Build Your Own Brand – It takes just seven seconds for someone to form an opinion of us. With such a short window to shape assumptions, our personal brands are critically important to how our colleagues view us. Are we taking advantage of that time to ensure people see us as an individual, not just a woman? How are we presenting ourselves so people will see us for what we can deliver and not just who we are? What language are we using and how do we speak to others? What are we adding to the conversation? For example, if you are the only woman in a meeting, think about how you react to this. Do you accept a lesser role being in the minority, or do you own your seat at the table and take advantage of it, making sure your voice resonates with the same frequency as everyone else’s?

The author Jim Collins in his book “Great by Choice,” described that we must pursue a 20-mile journey every day to build a consistent brand. And beyond helping our own careers, it sets an example for others to emulate. In fact, numerous women at Eagle, perhaps without realizing it, provided cues for me in building my brand.

Equip Yourself with Tools and Strategies – Eagle is fortunate enough to work with Bentley University’s Center for Women and Business, where I recently had a chance to explore strategies for dealing with unconscious bias in the workplace. When thinking about an equal and inclusive workplace, we must recognize that we may have unconscious biases—opinions that we form outside of our conscious awareness.

But there are tools we can use every day to open our minds and expand our perspective. It can be as simple as choosing to go to lunch with someone different each day. When we are in meetings, do we choose to call on the same people over and over, or do we allow other perspectives into the mix? Or when we are communicating feedback, are we only giving negative feedback or are we combining it with praise as well? A simple strategy for progress is to do something different each time we are in a given situation in order to force ourselves to change hardwired habits. Again, developing these strategies for addressing bias and inequity will encourage others to examine their own perspectives.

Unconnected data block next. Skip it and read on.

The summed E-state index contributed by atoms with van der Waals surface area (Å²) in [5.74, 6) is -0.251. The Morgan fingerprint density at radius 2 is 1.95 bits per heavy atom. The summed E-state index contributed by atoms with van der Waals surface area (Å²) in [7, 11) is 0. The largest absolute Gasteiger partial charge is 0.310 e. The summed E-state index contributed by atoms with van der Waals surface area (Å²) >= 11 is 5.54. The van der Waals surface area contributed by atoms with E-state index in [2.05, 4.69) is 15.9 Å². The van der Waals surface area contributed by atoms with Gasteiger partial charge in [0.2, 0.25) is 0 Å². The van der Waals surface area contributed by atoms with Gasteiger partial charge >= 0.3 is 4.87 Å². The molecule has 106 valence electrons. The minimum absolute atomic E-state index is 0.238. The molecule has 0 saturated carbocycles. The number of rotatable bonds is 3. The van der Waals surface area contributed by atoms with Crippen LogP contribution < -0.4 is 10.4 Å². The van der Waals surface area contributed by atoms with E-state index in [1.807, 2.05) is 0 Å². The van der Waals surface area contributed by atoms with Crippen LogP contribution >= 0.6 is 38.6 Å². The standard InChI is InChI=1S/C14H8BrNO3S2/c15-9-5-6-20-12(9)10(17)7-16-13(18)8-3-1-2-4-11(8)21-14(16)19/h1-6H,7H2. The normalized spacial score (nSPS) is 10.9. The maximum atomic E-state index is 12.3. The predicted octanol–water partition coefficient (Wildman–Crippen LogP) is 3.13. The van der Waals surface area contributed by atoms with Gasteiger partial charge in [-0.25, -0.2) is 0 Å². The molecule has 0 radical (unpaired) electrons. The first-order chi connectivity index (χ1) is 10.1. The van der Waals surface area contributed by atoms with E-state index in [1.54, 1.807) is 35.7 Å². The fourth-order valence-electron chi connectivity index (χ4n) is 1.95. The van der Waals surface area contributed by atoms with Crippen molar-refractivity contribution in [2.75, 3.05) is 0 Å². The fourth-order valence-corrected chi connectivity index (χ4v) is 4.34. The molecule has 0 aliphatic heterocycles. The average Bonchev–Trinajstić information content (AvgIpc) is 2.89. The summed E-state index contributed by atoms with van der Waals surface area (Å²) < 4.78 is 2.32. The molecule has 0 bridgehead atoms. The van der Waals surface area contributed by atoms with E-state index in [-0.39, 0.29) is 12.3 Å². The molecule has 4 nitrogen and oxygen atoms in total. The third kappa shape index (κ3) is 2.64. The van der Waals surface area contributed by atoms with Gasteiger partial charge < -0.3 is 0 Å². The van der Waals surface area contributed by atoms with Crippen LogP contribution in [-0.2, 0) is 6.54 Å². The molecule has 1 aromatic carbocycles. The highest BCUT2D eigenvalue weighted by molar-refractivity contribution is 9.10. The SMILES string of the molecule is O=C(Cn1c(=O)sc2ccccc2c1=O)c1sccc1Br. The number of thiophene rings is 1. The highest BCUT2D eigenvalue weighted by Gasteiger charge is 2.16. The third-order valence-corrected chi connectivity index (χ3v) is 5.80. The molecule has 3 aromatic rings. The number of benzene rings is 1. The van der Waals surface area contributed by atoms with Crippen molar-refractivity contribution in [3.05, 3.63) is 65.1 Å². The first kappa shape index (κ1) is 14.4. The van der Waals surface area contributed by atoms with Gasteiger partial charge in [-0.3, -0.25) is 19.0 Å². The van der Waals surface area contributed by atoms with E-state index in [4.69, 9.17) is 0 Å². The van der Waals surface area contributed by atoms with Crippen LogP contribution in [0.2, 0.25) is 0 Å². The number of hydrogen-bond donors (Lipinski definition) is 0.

Seek Out Mentors and Champions – It’s simply not possible for anyone to do everything themselves. When I think about each rung on the ladder that I’ve climbed, I remember the person or people who were there to help propel me each step of the way. I began my career straight out of high school with a simple filing assignment at Frank Russell Canada. Both an early-bird and an avid reader, I would get into the office early and begin filing. As I tucked the information away, I took the initiative to also read and absorb the material being filed. As luck would have it, the senior head consultant also kept early hours, and began to notice my dedication and interest in the work. With his recommendation, the firm funded a university education for me—an opportunity I never would have imagined possible.

There were also champions, whom I’m indebted to, that encouraged me to take the Canadian securities course. This allowed me to land a job as a performance analyst. Future mentors also helped me recognize my true strengths, which guided my career from consulting to financial services technology. Fittingly, Mal Cullen, Eagle’s CEO, has been one of my biggest career mentors and champions. He hired me as a member of his team in the Canadian office and has never hesitated to provide guidance on what it takes to become a leader or lend a patient ear.

If each of us can all commit to doing all we can to press for progress—both our own and that of our female colleagues—we can unite our networks to gain even more traction toward gender parity.